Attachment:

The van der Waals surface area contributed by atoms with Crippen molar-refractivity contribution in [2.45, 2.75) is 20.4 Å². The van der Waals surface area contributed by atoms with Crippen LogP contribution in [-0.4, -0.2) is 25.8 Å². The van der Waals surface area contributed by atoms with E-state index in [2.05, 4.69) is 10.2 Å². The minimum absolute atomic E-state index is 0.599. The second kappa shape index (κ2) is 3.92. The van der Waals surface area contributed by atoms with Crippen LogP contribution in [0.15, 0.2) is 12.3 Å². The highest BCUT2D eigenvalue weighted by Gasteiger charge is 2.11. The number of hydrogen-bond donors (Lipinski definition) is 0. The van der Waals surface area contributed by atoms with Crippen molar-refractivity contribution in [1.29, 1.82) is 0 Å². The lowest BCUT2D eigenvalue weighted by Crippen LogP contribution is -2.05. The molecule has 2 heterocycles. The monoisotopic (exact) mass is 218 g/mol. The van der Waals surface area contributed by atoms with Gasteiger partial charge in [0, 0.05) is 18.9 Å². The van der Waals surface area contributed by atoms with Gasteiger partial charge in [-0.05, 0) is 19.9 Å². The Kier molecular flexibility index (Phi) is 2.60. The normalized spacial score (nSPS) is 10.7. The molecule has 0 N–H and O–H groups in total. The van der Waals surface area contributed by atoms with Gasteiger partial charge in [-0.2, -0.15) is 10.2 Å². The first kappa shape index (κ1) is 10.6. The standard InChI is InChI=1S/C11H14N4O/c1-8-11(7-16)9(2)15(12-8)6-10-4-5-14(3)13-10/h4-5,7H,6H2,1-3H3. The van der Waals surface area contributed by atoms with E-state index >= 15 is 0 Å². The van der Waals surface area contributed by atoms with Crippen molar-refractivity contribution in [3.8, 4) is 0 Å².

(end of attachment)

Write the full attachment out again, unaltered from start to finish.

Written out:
The van der Waals surface area contributed by atoms with Crippen molar-refractivity contribution in [2.45, 2.75) is 20.4 Å². The van der Waals surface area contributed by atoms with Crippen LogP contribution in [-0.4, -0.2) is 25.8 Å². The van der Waals surface area contributed by atoms with E-state index in [2.05, 4.69) is 10.2 Å². The minimum absolute atomic E-state index is 0.599. The second kappa shape index (κ2) is 3.92. The van der Waals surface area contributed by atoms with Crippen LogP contribution in [0.15, 0.2) is 12.3 Å². The highest BCUT2D eigenvalue weighted by Gasteiger charge is 2.11. The number of hydrogen-bond donors (Lipinski definition) is 0. The van der Waals surface area contributed by atoms with Crippen molar-refractivity contribution in [1.29, 1.82) is 0 Å². The lowest BCUT2D eigenvalue weighted by Crippen LogP contribution is -2.05. The molecule has 2 heterocycles. The monoisotopic (exact) mass is 218 g/mol. The van der Waals surface area contributed by atoms with Gasteiger partial charge in [0, 0.05) is 18.9 Å². The van der Waals surface area contributed by atoms with Gasteiger partial charge in [-0.05, 0) is 19.9 Å². The Kier molecular flexibility index (Phi) is 2.60. The normalized spacial score (nSPS) is 10.7. The molecule has 0 N–H and O–H groups in total. The van der Waals surface area contributed by atoms with Gasteiger partial charge in [-0.2, -0.15) is 10.2 Å². The first kappa shape index (κ1) is 10.6. The standard InChI is InChI=1S/C11H14N4O/c1-8-11(7-16)9(2)15(12-8)6-10-4-5-14(3)13-10/h4-5,7H,6H2,1-3H3. The van der Waals surface area contributed by atoms with E-state index >= 15 is 0 Å². The van der Waals surface area contributed by atoms with Crippen molar-refractivity contribution in [3.8, 4) is 0 Å².